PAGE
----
Cutting

Today I cut a scene from my novel. This feels good–fewer words! A more streamlined story! This feels bad–those were good words! They added depth and texture to the story!

What’s a writer to do?

To make up for it, I added a scene. Also, I changed the name of the novel.

Am I making progress? Do I get to watch the Patriots’ game as a reward?

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Starting the second draft

The second draft got underway this weekend. Characters who showed up two-thirds of the way through the first draft now begin the novel–the first of many ways in which I will address my future-perfect comments littered throughout the text:

“I will have have to set up this scene earlier.”

“This character will have a different name in the second draft.”

“Need to have a better explanation for this behavior.”

This is the good stuff.

Points of view

Final count on points of view in my novel is 27. Too many? Not enough?

Near the end, for numerous excellent reasons, I switched to first-person POV a few times — including a couple of sections using first-person present-tense, which I’ve never done before. I think a little of that goes a long way — “I sit in a darkened room and ponder the mistakes of my life. I wonder what will become of me.” But I decided it was right for what I was trying to accomplish at the end of the novel. We’ll see.

How long does it take to write the first draft of a novel?

. . . when you’re working full time and commuting two hours a day?

Forensic evidence suggests that I started my novel in April 2016 and finished its 123,000 glorious words in September 2017. So, 17 months. Seven thousand words a month. Less than 2,000 words a week. Maybe a page a day. Is that impressive, or awful?

After discussing the final chapters with my cold-eyed writing group, I now need to begin the second draft by recalibrating the climax. Also, I need another title. How many months is that gonna take?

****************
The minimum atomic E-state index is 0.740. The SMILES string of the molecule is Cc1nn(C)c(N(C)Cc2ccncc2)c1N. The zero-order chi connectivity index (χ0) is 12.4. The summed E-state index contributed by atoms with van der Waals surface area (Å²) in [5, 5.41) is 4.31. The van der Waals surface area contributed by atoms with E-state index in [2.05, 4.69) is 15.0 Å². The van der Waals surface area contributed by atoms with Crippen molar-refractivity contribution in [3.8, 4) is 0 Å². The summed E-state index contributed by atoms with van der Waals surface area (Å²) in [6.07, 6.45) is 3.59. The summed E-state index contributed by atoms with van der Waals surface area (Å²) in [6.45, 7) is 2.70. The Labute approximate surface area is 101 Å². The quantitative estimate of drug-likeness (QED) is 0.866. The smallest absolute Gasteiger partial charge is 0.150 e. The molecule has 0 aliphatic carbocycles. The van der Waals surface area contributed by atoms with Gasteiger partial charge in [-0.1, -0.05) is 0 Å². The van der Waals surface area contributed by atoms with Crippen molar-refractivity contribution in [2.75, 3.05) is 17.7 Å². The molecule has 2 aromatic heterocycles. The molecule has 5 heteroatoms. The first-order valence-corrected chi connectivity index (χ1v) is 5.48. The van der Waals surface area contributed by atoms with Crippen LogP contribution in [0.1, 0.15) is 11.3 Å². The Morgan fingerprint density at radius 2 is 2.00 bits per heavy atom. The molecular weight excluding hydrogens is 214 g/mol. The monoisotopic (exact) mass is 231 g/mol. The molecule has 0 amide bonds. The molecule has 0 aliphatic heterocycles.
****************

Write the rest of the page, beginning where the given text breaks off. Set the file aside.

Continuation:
Killing off your characters

A while back I listened to a podcast about Elizabeth Gaskell’s Victorian novel North and South. The panelists made a persuasive case that it is still worth reading. So I downloaded it and read it. The panelists were wrong.

It’s not, you know, terrible. But there’s nothing distinctive about it, and it falls too easily into Victorian attitudes even as the author sometimes seems to be pushing boundaries a bit. Dickens does the same thing, of course, but you can forgive him because he’s so brilliantly funny and inventive; Gaskell is neither. The panelists pointed out that she tries to fairly represent the points of view of capital and labor in the new industrial society that was transforming England. That’s admirable, but those points of view feel pretty dated 150 years on.

Here’s one distinctive thing Gaskell does: she shows no qualms about killing off her characters. Half a dozen major-ish characters die in the course of the novel, several of them for no apparent reason. That is to say, the plot would have worked just as well if the heroine’s mother hadn’t died, followed by her father, followed by her godfather… It’s Victorian England, of course, so it’s not unreasonable for someone to cash in his chips without any warning in his mid-fifties. But it happens enough in this novel that it feels like an authorial tick.

I’m intrigued by this because I’m approaching the climactic scenes of the novel that I’ve been working on. I’m clear on the general direction of the plot, but I haven’t worked out the details–like who’s gonna die. A bad guy or two, surely, but what about the good guys? It seems unlikely that they’ll get off scot-free. Unlike North and South, in my novel people are actually fighting each other (to be fair, there was a pretty good union-busting scene in North and South, but no one died in it). But which good guys? At this point I’m pretty fond of all of them.

I’m interested in finding out how this all turns out. Which is why I haven’t been blogging much lately.

Let’s count adverbs!

This post about this book (which I need to buy) is great.  Number of  -ly adverbs per 100,000 words:

Hemingway: 80

Twain: 81

Melville: 126

Austen: 128

J.K. Rowling: 140

E L James: 155

One might easily imagine that the writer of the “Fifty Shades” novels would use almost twice as many adverbs as Hemingway, but it’s nice to see some data.

The case against adverbs is pretty clear: they are often a flabby substitute for more succinct prose.  “Hurry” is punchier than “walk quickly”.  And lots of adverbs might indicate that the writer hasn’t done a lot of revising and tightening:

The Hemingway book with the highest usage rate for -ly adverbs, True at First Light, was released only after his death and is considered one of his worst works.  The same pattern is true for Faulkner and Steinbeck, namely that the most highly praised works have relatively low rates of -ly adverb usage.  Among other notable authors surveyed, D.H. Lawrence seems to be the most obvious exception to this regularity.

I often find myself editing out adverbs that I couldn’t seem to avoid in my first draft.

While I’m sort of on the subject, I enjoyed the rather strange novel Adverbs by Daniel Handler (who was much more successful with his Lemony Snicket novels).